Your FREE and easy resource for all things Texas workers' compensation
At a Glance:
American Sur. Co. of New York v. Rushing
May 15, 1962
356 S.W.2d 817
Published Opinion

American Sur. Co. of New York v. Rushing

Court of Civil Appeals of Texas, Texarkana.



Paul J. RUSHING, Appellee.

No. 7366.


April 17, 1962.


Rehearing Denied May 15, 1962.

Attorneys & Firms

*817 Vinson, Elkins, Weems & Searls, Houston, for appellant.

Miller, McClure & Lucas, James H. Wright, Ralph K. Miller, Houston, for appellee.


DAVIS, Justice.

A workmen’s compensation case. Appellee was injured on March 21, 1958. Appellant defended on the grounds that appellee had suffered no injury and plead that the sole cause of any disability was due to an injury that appellee received in a fight at a tavern on or about June 25, 1958. In the alternative, appellant alleged that 95% of the appellee’s disability was caused by the fight.

The case was tried before a jury. The jury found in favor of the appellee; and, that 50% of appellee’s disability was caused by the fight. The jury further found that appellee’s disability was not solely caused by the fight.

Appellee filed a motion that the trial court disregard the jury’s finding that 50% of his disability was caused by the fight, and to enter a judgment. Appellant filed a motion that the trial court enter a judgment in favor of appellee for the sum of $5,425.00. The trial court granted the appellee’s motion to disregard the jury findings that 50% of his disability was caused by the fight and entered a judgment in favor of appellee for $10,602.53. The appellant has perfected its appeal.

By its four points of error, appellant takes the position that the trial court erred in rendering judgment for the appellee because the judgment was not supported *818 by the verdict of the jury, that the trial court should have sustained appellant’s motion for judgment limiting appellee’s recovery to $5,425.00, and in disregarding the jury’s answers to the special issues. Appellant limits its discussions to the findings of the jury on all four points. The appellee takes the position that there is no evidence to support the jury’s finding that any injury to the appellee occurred as a result of the fight. Suffice it to say that there is evidence that the appellee was in a fight, and that a man bit part of his ear off. But there is no evidence that the fight caused any injury whatever to the appellee’s back. Under the evidence in the case these issues should not have been submitted. Under the law in Texas, a subsequent injury must be the sole producing cause of the appellee’s disability. Texas Employers’ Ins. Ass’n v. Upshaw, Tex.Civ.App., 329 S.W.2d 144.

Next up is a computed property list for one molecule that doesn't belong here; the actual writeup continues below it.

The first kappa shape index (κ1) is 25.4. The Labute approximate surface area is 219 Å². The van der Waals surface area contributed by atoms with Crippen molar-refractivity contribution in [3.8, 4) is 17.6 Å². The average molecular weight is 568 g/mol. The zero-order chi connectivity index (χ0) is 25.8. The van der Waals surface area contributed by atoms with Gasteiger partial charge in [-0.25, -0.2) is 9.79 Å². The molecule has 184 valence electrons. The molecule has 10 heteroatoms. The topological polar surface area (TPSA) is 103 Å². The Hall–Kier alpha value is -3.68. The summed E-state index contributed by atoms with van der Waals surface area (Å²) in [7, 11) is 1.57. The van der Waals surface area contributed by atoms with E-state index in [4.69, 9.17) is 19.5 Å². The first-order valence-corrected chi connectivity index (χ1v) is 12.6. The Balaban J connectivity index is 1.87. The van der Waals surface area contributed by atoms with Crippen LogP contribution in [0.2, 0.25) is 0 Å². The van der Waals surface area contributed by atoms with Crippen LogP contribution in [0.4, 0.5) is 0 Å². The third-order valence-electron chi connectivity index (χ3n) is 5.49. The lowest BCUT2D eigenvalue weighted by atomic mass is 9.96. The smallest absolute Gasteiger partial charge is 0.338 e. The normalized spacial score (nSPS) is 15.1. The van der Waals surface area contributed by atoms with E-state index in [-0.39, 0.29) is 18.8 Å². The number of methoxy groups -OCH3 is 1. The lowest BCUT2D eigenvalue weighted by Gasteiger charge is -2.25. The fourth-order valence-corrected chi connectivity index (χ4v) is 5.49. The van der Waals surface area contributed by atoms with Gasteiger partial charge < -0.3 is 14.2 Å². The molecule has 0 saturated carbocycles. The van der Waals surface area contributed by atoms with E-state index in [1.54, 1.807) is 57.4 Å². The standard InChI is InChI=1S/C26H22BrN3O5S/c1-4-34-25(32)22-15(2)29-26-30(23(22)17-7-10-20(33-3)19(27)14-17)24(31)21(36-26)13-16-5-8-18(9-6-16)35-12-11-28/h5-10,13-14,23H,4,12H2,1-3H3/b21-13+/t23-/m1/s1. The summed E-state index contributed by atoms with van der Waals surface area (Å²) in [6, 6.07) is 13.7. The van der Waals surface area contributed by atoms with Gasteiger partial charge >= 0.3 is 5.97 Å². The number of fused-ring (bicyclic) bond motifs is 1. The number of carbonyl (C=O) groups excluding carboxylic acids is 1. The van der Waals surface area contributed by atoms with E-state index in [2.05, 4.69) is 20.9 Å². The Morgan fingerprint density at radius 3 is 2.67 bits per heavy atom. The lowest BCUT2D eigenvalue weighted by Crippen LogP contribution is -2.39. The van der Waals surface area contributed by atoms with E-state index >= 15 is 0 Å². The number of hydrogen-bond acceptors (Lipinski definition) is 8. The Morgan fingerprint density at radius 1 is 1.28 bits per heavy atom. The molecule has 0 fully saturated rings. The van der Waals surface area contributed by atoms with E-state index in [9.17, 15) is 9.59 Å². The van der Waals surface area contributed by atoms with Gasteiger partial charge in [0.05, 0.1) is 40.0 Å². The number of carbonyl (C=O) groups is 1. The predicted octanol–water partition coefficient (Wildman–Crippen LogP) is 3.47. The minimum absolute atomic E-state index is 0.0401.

There was some evidence that the fight could possibly have caused some damage to appellee’s back. In 32 C.J.S. Evidence § 1044, p. 1131 we find the following:

‘* * * An inference can be drawn only from the facts in evidence, and cannot be based on surmise, speculation, conjecture, or guess; it must be reasonably drawn from, and supported by, the facts on which it purports to rest, and must be made in accordance with correct and common modes of reasoning. An inference has been required to be based on probabilities, and not on mere possibility or possibilities; but according to other authorities, probabilities, as distinguished from facts proved, will not support an inference. * * *’ (Emphasis added.)

The points of error are overruled. The judgment of the trial court is affirmed.

End of Document